The Government announced in 1999 that it would commission overview reports of serious case reviews on a biennial basis to draw out key findings from the local reviews and identify their implications for policy and practice.
Specific objectives of this study were: to identify the key themes common to the recommendations; to ascertain whether case review reports resulted in action plans derived from the findings; to consider what helped or hindered their implementation; and to ascertain if review processes led to any changes in policy or practice at a local level. Finally an important objective was to identify from the reviews any lessons for policy and practice at a national level.
There were 45 children in this study whose deaths or injuries became the subject of 40 serious case reviews between April 2001 and March 2003. Most of the incidents (73%) involved the death of a child, and a further 23% involved serious injury.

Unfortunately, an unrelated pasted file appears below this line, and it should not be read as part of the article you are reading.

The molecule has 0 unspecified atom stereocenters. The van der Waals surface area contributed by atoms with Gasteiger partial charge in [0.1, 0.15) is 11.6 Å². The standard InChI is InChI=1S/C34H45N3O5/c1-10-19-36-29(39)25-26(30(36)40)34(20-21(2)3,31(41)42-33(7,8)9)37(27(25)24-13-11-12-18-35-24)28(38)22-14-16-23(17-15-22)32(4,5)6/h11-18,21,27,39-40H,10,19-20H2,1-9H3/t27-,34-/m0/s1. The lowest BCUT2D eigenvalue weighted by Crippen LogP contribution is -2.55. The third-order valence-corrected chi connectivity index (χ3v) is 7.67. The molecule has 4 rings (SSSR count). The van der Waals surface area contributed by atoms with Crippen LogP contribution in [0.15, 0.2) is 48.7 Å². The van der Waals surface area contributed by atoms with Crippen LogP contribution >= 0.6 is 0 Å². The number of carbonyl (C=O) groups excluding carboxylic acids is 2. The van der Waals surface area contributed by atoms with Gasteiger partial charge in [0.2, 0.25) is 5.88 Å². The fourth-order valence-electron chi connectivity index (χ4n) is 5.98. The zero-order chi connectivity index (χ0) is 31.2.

This study aims to reflect some of the new challenges being faced by those who carry responsibility for establishing and undertaking serious case reviews, and to encourage increased openness and dialogue about contemporary experiences.